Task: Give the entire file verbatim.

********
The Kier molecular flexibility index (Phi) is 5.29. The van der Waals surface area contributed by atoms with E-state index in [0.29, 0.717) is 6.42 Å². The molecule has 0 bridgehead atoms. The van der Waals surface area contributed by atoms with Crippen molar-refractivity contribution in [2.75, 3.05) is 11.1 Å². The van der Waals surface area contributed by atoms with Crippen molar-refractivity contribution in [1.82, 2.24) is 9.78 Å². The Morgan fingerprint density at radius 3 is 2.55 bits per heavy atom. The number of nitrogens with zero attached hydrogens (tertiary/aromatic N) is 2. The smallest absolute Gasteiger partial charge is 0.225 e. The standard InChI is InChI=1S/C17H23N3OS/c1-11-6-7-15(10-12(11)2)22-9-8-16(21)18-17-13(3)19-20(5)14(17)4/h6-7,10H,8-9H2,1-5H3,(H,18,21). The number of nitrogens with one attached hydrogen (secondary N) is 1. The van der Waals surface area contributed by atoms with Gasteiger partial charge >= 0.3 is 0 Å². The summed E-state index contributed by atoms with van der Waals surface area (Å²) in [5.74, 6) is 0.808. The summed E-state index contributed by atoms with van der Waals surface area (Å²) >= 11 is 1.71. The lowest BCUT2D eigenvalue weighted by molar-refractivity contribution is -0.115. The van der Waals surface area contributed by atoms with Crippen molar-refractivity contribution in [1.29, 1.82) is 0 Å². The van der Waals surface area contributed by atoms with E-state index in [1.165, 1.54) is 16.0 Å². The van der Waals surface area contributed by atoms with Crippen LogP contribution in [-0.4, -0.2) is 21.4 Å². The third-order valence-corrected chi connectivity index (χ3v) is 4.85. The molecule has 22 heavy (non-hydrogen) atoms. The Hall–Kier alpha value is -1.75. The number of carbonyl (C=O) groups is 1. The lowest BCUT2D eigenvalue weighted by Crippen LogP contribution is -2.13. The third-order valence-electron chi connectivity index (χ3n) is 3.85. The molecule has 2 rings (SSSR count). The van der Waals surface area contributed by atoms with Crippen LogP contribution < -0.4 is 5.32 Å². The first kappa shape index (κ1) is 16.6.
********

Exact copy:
The Kier molecular flexibility index (Phi) is 5.29. The van der Waals surface area contributed by atoms with E-state index in [0.29, 0.717) is 6.42 Å². The molecule has 0 bridgehead atoms. The van der Waals surface area contributed by atoms with Crippen molar-refractivity contribution in [2.75, 3.05) is 11.1 Å². The van der Waals surface area contributed by atoms with Crippen molar-refractivity contribution in [1.82, 2.24) is 9.78 Å². The Morgan fingerprint density at radius 3 is 2.55 bits per heavy atom. The number of nitrogens with zero attached hydrogens (tertiary/aromatic N) is 2. The smallest absolute Gasteiger partial charge is 0.225 e. The standard InChI is InChI=1S/C17H23N3OS/c1-11-6-7-15(10-12(11)2)22-9-8-16(21)18-17-13(3)19-20(5)14(17)4/h6-7,10H,8-9H2,1-5H3,(H,18,21). The number of nitrogens with one attached hydrogen (secondary N) is 1. The van der Waals surface area contributed by atoms with Gasteiger partial charge >= 0.3 is 0 Å². The summed E-state index contributed by atoms with van der Waals surface area (Å²) in [5.74, 6) is 0.808. The summed E-state index contributed by atoms with van der Waals surface area (Å²) >= 11 is 1.71. The lowest BCUT2D eigenvalue weighted by molar-refractivity contribution is -0.115. The van der Waals surface area contributed by atoms with Crippen molar-refractivity contribution in [1.29, 1.82) is 0 Å². The van der Waals surface area contributed by atoms with E-state index in [1.165, 1.54) is 16.0 Å². The van der Waals surface area contributed by atoms with Crippen LogP contribution in [-0.4, -0.2) is 21.4 Å². The third-order valence-corrected chi connectivity index (χ3v) is 4.85. The molecule has 22 heavy (non-hydrogen) atoms. The Hall–Kier alpha value is -1.75. The number of carbonyl (C=O) groups is 1. The lowest BCUT2D eigenvalue weighted by Crippen LogP contribution is -2.13. The third-order valence-electron chi connectivity index (χ3n) is 3.85. The molecule has 2 rings (SSSR count). The van der Waals surface area contributed by atoms with Crippen LogP contribution < -0.4 is 5.32 Å². The first kappa shape index (κ1) is 16.6.